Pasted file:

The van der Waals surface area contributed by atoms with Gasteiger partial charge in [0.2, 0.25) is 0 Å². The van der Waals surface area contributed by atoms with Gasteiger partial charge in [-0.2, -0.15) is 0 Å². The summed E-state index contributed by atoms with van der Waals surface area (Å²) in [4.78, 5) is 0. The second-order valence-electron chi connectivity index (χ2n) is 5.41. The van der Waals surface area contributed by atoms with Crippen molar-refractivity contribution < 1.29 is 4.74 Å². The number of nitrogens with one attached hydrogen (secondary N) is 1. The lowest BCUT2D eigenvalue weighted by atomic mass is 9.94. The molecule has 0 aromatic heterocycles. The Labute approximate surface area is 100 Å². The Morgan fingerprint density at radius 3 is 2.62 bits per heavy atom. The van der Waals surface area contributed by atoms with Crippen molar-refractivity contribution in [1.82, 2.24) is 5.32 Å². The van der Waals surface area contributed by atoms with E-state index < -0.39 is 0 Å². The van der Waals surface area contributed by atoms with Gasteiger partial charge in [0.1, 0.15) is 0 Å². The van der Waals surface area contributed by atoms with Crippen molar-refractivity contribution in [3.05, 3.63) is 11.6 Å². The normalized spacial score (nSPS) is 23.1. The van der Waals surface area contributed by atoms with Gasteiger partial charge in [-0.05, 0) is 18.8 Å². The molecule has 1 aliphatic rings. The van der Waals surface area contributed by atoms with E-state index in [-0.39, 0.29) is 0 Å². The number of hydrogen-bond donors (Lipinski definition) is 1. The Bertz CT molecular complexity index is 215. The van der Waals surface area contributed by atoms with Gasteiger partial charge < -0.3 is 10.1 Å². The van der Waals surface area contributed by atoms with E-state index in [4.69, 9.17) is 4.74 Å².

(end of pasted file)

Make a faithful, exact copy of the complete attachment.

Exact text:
The van der Waals surface area contributed by atoms with Gasteiger partial charge in [0.2, 0.25) is 0 Å². The van der Waals surface area contributed by atoms with Gasteiger partial charge in [-0.2, -0.15) is 0 Å². The summed E-state index contributed by atoms with van der Waals surface area (Å²) in [4.78, 5) is 0. The second-order valence-electron chi connectivity index (χ2n) is 5.41. The van der Waals surface area contributed by atoms with Crippen molar-refractivity contribution < 1.29 is 4.74 Å². The number of nitrogens with one attached hydrogen (secondary N) is 1. The lowest BCUT2D eigenvalue weighted by atomic mass is 9.94. The molecule has 0 aromatic heterocycles. The Labute approximate surface area is 100 Å². The Morgan fingerprint density at radius 3 is 2.62 bits per heavy atom. The van der Waals surface area contributed by atoms with Crippen molar-refractivity contribution in [1.82, 2.24) is 5.32 Å². The van der Waals surface area contributed by atoms with E-state index < -0.39 is 0 Å². The van der Waals surface area contributed by atoms with Gasteiger partial charge in [0.1, 0.15) is 0 Å². The van der Waals surface area contributed by atoms with Crippen molar-refractivity contribution in [3.05, 3.63) is 11.6 Å². The normalized spacial score (nSPS) is 23.1. The van der Waals surface area contributed by atoms with Gasteiger partial charge in [-0.05, 0) is 18.8 Å². The molecule has 1 aliphatic rings. The van der Waals surface area contributed by atoms with E-state index in [-0.39, 0.29) is 0 Å². The number of hydrogen-bond donors (Lipinski definition) is 1. The Bertz CT molecular complexity index is 215. The van der Waals surface area contributed by atoms with Gasteiger partial charge < -0.3 is 10.1 Å². The van der Waals surface area contributed by atoms with E-state index in [4.69, 9.17) is 4.74 Å².